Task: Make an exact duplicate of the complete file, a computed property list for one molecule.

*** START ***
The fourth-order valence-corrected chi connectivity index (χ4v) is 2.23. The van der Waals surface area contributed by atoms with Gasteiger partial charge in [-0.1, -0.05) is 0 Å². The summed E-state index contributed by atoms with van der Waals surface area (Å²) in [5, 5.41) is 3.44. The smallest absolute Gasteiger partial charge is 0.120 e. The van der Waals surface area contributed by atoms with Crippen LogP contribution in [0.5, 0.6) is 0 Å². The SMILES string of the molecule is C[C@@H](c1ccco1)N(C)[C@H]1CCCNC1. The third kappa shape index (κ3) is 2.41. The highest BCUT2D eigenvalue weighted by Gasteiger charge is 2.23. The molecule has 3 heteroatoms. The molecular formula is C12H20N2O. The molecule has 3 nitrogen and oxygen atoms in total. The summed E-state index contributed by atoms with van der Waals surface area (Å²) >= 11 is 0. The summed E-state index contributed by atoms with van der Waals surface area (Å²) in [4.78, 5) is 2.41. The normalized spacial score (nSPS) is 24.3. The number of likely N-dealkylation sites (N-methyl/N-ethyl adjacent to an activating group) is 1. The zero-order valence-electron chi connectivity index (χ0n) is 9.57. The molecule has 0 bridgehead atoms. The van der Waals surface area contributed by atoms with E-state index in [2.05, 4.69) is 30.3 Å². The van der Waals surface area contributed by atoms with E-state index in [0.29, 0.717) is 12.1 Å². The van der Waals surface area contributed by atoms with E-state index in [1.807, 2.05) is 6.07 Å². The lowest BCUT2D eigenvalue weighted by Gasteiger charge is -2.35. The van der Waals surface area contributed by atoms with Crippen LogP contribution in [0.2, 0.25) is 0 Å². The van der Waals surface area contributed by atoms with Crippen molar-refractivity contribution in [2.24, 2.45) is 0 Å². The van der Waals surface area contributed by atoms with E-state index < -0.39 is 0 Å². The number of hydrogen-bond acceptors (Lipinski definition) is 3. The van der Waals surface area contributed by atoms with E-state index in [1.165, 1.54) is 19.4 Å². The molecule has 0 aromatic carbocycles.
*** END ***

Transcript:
The fourth-order valence-corrected chi connectivity index (χ4v) is 2.23. The van der Waals surface area contributed by atoms with Gasteiger partial charge in [-0.1, -0.05) is 0 Å². The summed E-state index contributed by atoms with van der Waals surface area (Å²) in [5, 5.41) is 3.44. The smallest absolute Gasteiger partial charge is 0.120 e. The van der Waals surface area contributed by atoms with Crippen LogP contribution in [0.5, 0.6) is 0 Å². The SMILES string of the molecule is C[C@@H](c1ccco1)N(C)[C@H]1CCCNC1. The third kappa shape index (κ3) is 2.41. The highest BCUT2D eigenvalue weighted by Gasteiger charge is 2.23. The molecule has 3 heteroatoms. The molecular formula is C12H20N2O. The molecule has 3 nitrogen and oxygen atoms in total. The summed E-state index contributed by atoms with van der Waals surface area (Å²) >= 11 is 0. The summed E-state index contributed by atoms with van der Waals surface area (Å²) in [4.78, 5) is 2.41. The normalized spacial score (nSPS) is 24.3. The number of likely N-dealkylation sites (N-methyl/N-ethyl adjacent to an activating group) is 1. The zero-order valence-electron chi connectivity index (χ0n) is 9.57. The molecule has 0 bridgehead atoms. The van der Waals surface area contributed by atoms with E-state index in [2.05, 4.69) is 30.3 Å². The van der Waals surface area contributed by atoms with E-state index in [0.29, 0.717) is 12.1 Å². The van der Waals surface area contributed by atoms with E-state index in [1.807, 2.05) is 6.07 Å². The lowest BCUT2D eigenvalue weighted by Gasteiger charge is -2.35. The van der Waals surface area contributed by atoms with Crippen LogP contribution in [0.2, 0.25) is 0 Å². The van der Waals surface area contributed by atoms with Crippen molar-refractivity contribution in [2.24, 2.45) is 0 Å². The van der Waals surface area contributed by atoms with E-state index < -0.39 is 0 Å². The number of hydrogen-bond acceptors (Lipinski definition) is 3. The van der Waals surface area contributed by atoms with E-state index in [1.165, 1.54) is 19.4 Å². The molecule has 0 aromatic carbocycles.